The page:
Newly launched very large crude tankers and suezmax tankers are being diverted to transport and storage clean products, according to data from Lloyd’s List Intelligence, adding further pressure to the product tanker market as the larger vessel sizes cannibalise trade.
At least 12 tankers built in 2020, including seven VLCCs, are laden with clean products and tracked sailing to their next destination in the Atlantic or storing middle distillates. The vessels loaded an estimated total of 21m barrels of refined products on their first voyage from ports in Asia or the Middle East Gulf.
The use of larger-sized tankers for clean storage requires certain market conditions to make it practical, because the vessels are designed to ship crude.
The oversupply of diesel, gasoil and jet fuel, alongside market contango conditions, is driving a resurgence of newbuilding tankers trading clean.
Crude and clean products held in floating storage have declined to the lowest level in 21 weeks, as port congestion eased further in China.
Some 237.9m barrels on 178 tankers was tracked by September 21, down by 16.9m barrels on the same period a week ago, according to data from Lloyd’s List Intelligence.
The figure is the lowest since early May, shortly after Brent crude futures slipped to a 21-year low amid a steep contango that promoted traders to buy and store oil and refined products for future sale at a profit. At the beginning of February, floating storage was tracked at 117.6m barrels.
Finally, Shell is betting on liquid hydrogen as the preferred zero-emissions ship fuel and aims to bring online potentially one of the world’s first hydrogen-powered vessels by 2021.
The energy giant argues, however, that international shipping should start switching to liquefied natural gas and other greener fuel alternatives now, rather than wait for the availability of zero-emissions fuels.
The company meanwhile also announced plans to cut up to 9,000 jobs as part of a streamlining move to adapt to a low-carbon future. Shell said the reorganisation would result in annual savings of up to $2.5bn by 2022.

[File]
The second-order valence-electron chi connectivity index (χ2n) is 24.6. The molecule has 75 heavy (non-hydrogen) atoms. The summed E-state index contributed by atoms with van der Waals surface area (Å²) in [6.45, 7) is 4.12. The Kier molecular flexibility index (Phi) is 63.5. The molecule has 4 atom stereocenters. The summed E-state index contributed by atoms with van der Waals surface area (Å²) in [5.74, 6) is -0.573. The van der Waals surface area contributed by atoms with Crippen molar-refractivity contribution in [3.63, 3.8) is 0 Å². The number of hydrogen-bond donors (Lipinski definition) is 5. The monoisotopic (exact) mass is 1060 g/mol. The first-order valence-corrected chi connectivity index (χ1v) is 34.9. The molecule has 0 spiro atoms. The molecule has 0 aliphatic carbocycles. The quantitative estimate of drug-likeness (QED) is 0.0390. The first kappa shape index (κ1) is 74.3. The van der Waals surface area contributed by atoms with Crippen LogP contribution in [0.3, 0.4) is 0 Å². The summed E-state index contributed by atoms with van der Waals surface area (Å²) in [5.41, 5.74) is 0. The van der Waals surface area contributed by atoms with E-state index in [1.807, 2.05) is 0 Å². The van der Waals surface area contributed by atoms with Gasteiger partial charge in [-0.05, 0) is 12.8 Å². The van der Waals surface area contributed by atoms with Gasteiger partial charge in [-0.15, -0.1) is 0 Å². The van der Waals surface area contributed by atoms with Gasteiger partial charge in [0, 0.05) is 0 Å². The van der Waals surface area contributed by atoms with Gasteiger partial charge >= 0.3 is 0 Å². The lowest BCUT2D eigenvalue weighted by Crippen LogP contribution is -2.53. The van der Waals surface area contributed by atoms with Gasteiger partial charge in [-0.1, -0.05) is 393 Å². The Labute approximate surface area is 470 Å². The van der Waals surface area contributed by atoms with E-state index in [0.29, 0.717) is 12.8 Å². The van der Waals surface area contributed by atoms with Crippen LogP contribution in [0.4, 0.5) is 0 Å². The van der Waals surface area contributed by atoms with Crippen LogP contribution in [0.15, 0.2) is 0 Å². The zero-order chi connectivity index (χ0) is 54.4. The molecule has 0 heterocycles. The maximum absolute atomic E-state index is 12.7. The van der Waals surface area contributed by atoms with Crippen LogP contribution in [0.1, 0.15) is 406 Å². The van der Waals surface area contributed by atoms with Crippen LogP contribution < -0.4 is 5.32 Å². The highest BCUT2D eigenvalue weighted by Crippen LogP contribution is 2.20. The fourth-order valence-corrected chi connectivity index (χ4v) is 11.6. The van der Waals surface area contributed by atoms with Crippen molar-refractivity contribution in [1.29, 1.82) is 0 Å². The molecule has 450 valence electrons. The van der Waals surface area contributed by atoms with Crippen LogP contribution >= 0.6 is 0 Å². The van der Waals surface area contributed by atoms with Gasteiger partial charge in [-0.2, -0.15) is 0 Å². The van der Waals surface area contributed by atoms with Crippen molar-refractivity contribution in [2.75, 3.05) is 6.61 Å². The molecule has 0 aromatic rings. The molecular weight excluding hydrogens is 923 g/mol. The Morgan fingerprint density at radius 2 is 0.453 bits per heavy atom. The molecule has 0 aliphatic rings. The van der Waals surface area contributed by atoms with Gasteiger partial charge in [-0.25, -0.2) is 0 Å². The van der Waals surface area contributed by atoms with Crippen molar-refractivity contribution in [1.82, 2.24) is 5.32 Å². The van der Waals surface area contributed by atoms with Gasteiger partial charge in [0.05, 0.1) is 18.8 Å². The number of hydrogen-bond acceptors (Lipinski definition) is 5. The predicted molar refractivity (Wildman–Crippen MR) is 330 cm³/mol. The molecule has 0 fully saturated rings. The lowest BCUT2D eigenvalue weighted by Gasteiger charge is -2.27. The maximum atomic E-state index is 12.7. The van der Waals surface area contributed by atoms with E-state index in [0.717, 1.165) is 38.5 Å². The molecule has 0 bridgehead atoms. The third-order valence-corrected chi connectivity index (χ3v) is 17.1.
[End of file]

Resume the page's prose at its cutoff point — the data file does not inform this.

Capesize rates were given a boost by Brazil, with the average weighted time charter up almost 50% on the week to just under $24,000 per day. The positive sentiment was expected to continue through October partly due to tightness being reported in both the Atlantic and Pacific basins.
Upside potential is also seen for the overall dry bulk market due to logistical issues arising from the crewing crisis, according to London-based consultancy Maritime Strategies International. Looking ahead to 2021 , a recovery in demand should outweigh fleet growth, which will drive an uptick in employment rates.
Meanwhile, coronavirus cases have been reported by Germany’s Oldendorff Carriers with 17 crew members testing positive on board its bulker Patricia Oldendorff, which is anchored off Port Hedland, northwestern Australia. A number of the crew remain in hotel quarantine.
In other news, US-listed Scorpio Bulkers has started selling vessels as it focuses its attention on the offshore wind sector. Following completion of the sale of a four-year old kamsarmax, the company will be left with 53 bulkers.
Danish owner and operator Norden meanwhile raised its full-year earnings guidance by $30m due to strong performance in its Dry Operator business unit. The company said it had managed to secure contracts with higher margins per vessel day.
While Norden was upbeat, Japanese shipping company NYK booked losses on bulker redeliveries amid uncertainties. It said it had returned chartered-in dry bulk vessels lacking cargo fixtures as part of its reforms to reduce spot market exposure.